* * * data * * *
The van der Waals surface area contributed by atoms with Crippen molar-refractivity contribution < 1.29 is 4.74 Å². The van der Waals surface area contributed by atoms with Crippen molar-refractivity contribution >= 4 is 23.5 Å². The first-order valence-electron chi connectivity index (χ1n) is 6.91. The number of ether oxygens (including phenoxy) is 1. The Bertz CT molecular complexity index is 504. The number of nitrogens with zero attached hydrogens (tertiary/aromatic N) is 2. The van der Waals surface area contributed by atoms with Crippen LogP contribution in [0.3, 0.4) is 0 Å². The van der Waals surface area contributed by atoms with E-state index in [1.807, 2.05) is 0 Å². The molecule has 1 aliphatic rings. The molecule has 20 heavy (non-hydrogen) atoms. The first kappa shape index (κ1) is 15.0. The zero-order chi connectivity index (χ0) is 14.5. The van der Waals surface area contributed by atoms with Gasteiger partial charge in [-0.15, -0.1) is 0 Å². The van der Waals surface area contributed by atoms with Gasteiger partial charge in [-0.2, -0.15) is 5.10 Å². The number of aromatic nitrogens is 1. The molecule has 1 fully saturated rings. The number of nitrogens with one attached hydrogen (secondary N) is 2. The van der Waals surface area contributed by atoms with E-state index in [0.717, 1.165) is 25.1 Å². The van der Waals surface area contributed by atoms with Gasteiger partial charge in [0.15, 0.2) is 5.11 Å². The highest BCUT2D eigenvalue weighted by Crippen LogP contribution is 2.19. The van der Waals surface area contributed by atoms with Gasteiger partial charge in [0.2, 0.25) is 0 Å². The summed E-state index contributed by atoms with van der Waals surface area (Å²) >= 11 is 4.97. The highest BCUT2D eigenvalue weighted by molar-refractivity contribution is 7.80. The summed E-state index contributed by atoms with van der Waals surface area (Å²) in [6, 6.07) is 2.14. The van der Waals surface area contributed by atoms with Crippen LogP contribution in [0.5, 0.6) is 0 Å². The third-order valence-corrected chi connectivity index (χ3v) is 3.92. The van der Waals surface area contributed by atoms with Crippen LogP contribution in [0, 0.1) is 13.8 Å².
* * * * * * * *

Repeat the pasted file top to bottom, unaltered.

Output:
The van der Waals surface area contributed by atoms with Crippen molar-refractivity contribution < 1.29 is 4.74 Å². The van der Waals surface area contributed by atoms with Crippen molar-refractivity contribution >= 4 is 23.5 Å². The first-order valence-electron chi connectivity index (χ1n) is 6.91. The number of ether oxygens (including phenoxy) is 1. The Bertz CT molecular complexity index is 504. The number of nitrogens with zero attached hydrogens (tertiary/aromatic N) is 2. The van der Waals surface area contributed by atoms with Crippen LogP contribution in [0.3, 0.4) is 0 Å². The van der Waals surface area contributed by atoms with E-state index in [1.807, 2.05) is 0 Å². The molecule has 1 aliphatic rings. The molecule has 20 heavy (non-hydrogen) atoms. The first kappa shape index (κ1) is 15.0. The zero-order chi connectivity index (χ0) is 14.5. The van der Waals surface area contributed by atoms with Gasteiger partial charge in [-0.15, -0.1) is 0 Å². The van der Waals surface area contributed by atoms with Gasteiger partial charge in [-0.2, -0.15) is 5.10 Å². The number of aromatic nitrogens is 1. The molecule has 1 fully saturated rings. The number of nitrogens with one attached hydrogen (secondary N) is 2. The van der Waals surface area contributed by atoms with E-state index in [0.717, 1.165) is 25.1 Å². The van der Waals surface area contributed by atoms with Gasteiger partial charge in [0.15, 0.2) is 5.11 Å². The highest BCUT2D eigenvalue weighted by Crippen LogP contribution is 2.19. The van der Waals surface area contributed by atoms with Gasteiger partial charge in [0.2, 0.25) is 0 Å². The summed E-state index contributed by atoms with van der Waals surface area (Å²) >= 11 is 4.97. The highest BCUT2D eigenvalue weighted by molar-refractivity contribution is 7.80. The summed E-state index contributed by atoms with van der Waals surface area (Å²) in [6, 6.07) is 2.14. The van der Waals surface area contributed by atoms with Crippen LogP contribution in [0.5, 0.6) is 0 Å². The third-order valence-corrected chi connectivity index (χ3v) is 3.92. The van der Waals surface area contributed by atoms with Crippen LogP contribution in [0, 0.1) is 13.8 Å².